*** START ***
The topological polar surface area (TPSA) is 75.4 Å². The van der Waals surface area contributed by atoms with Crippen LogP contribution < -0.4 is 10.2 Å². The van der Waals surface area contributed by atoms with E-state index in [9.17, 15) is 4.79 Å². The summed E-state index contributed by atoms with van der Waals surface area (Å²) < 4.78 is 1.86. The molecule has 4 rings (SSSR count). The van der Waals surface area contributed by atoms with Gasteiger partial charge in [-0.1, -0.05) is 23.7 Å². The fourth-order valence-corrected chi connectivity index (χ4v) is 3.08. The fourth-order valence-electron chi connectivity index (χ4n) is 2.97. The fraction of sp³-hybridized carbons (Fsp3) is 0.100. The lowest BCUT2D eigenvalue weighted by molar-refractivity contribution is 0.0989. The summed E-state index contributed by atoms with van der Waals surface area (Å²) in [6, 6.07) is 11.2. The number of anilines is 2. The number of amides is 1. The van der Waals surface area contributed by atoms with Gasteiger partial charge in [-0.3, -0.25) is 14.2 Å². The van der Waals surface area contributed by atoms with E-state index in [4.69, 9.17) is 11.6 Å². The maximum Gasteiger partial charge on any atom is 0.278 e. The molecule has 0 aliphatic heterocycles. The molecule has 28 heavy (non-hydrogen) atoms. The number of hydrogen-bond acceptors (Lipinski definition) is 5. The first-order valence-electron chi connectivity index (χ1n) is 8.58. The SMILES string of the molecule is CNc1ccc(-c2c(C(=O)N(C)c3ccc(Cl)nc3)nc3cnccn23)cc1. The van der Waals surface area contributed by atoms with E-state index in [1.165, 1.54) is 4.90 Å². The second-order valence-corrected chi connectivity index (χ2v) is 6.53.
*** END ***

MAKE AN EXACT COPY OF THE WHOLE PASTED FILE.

The topological polar surface area (TPSA) is 75.4 Å². The van der Waals surface area contributed by atoms with Crippen LogP contribution < -0.4 is 10.2 Å². The van der Waals surface area contributed by atoms with E-state index in [9.17, 15) is 4.79 Å². The summed E-state index contributed by atoms with van der Waals surface area (Å²) < 4.78 is 1.86. The molecule has 4 rings (SSSR count). The van der Waals surface area contributed by atoms with Gasteiger partial charge in [-0.1, -0.05) is 23.7 Å². The fourth-order valence-corrected chi connectivity index (χ4v) is 3.08. The fourth-order valence-electron chi connectivity index (χ4n) is 2.97. The fraction of sp³-hybridized carbons (Fsp3) is 0.100. The lowest BCUT2D eigenvalue weighted by molar-refractivity contribution is 0.0989. The summed E-state index contributed by atoms with van der Waals surface area (Å²) in [6, 6.07) is 11.2. The number of anilines is 2. The number of amides is 1. The van der Waals surface area contributed by atoms with Gasteiger partial charge in [-0.3, -0.25) is 14.2 Å². The van der Waals surface area contributed by atoms with E-state index in [4.69, 9.17) is 11.6 Å². The maximum Gasteiger partial charge on any atom is 0.278 e. The molecule has 0 aliphatic heterocycles. The molecule has 28 heavy (non-hydrogen) atoms. The number of hydrogen-bond acceptors (Lipinski definition) is 5. The first-order valence-electron chi connectivity index (χ1n) is 8.58. The SMILES string of the molecule is CNc1ccc(-c2c(C(=O)N(C)c3ccc(Cl)nc3)nc3cnccn23)cc1. The van der Waals surface area contributed by atoms with E-state index in [1.165, 1.54) is 4.90 Å². The second-order valence-corrected chi connectivity index (χ2v) is 6.53.